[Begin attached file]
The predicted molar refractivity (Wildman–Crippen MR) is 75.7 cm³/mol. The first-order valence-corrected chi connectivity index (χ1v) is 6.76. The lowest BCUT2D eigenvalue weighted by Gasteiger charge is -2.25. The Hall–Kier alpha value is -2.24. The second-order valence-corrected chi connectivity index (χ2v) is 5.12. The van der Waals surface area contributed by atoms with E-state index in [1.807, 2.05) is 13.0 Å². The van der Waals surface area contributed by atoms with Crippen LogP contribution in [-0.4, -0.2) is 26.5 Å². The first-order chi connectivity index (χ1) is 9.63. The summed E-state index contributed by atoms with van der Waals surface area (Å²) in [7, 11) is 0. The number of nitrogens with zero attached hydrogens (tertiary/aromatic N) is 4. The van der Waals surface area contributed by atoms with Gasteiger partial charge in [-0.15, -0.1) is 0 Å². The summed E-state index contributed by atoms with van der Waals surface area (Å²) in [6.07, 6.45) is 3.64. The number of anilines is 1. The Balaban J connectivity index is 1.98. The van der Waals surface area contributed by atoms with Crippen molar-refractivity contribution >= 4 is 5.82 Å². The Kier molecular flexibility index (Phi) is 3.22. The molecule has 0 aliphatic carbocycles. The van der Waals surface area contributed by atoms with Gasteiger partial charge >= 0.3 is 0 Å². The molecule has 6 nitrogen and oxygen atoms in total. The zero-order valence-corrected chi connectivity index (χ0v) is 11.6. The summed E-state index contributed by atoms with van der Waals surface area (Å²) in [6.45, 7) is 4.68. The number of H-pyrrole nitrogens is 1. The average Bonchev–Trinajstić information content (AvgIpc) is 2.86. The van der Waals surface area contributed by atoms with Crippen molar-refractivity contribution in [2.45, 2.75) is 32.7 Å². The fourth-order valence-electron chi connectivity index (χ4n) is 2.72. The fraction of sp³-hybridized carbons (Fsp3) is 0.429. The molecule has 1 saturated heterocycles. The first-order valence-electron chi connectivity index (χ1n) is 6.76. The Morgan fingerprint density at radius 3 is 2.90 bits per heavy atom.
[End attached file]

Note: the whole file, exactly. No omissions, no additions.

The predicted molar refractivity (Wildman–Crippen MR) is 75.7 cm³/mol. The first-order valence-corrected chi connectivity index (χ1v) is 6.76. The lowest BCUT2D eigenvalue weighted by Gasteiger charge is -2.25. The Hall–Kier alpha value is -2.24. The second-order valence-corrected chi connectivity index (χ2v) is 5.12. The van der Waals surface area contributed by atoms with E-state index in [1.807, 2.05) is 13.0 Å². The van der Waals surface area contributed by atoms with Crippen LogP contribution in [-0.4, -0.2) is 26.5 Å². The first-order chi connectivity index (χ1) is 9.63. The summed E-state index contributed by atoms with van der Waals surface area (Å²) in [7, 11) is 0. The number of nitrogens with zero attached hydrogens (tertiary/aromatic N) is 4. The van der Waals surface area contributed by atoms with Gasteiger partial charge in [-0.15, -0.1) is 0 Å². The summed E-state index contributed by atoms with van der Waals surface area (Å²) in [6.07, 6.45) is 3.64. The number of anilines is 1. The Balaban J connectivity index is 1.98. The van der Waals surface area contributed by atoms with Crippen molar-refractivity contribution >= 4 is 5.82 Å². The Kier molecular flexibility index (Phi) is 3.22. The molecule has 0 aliphatic carbocycles. The van der Waals surface area contributed by atoms with Gasteiger partial charge >= 0.3 is 0 Å². The molecule has 6 nitrogen and oxygen atoms in total. The zero-order valence-corrected chi connectivity index (χ0v) is 11.6. The summed E-state index contributed by atoms with van der Waals surface area (Å²) in [6.45, 7) is 4.68. The number of H-pyrrole nitrogens is 1. The average Bonchev–Trinajstić information content (AvgIpc) is 2.86. The van der Waals surface area contributed by atoms with Crippen molar-refractivity contribution in [2.45, 2.75) is 32.7 Å². The fourth-order valence-electron chi connectivity index (χ4n) is 2.72. The fraction of sp³-hybridized carbons (Fsp3) is 0.429. The molecule has 1 saturated heterocycles. The first-order valence-electron chi connectivity index (χ1n) is 6.76. The Morgan fingerprint density at radius 3 is 2.90 bits per heavy atom.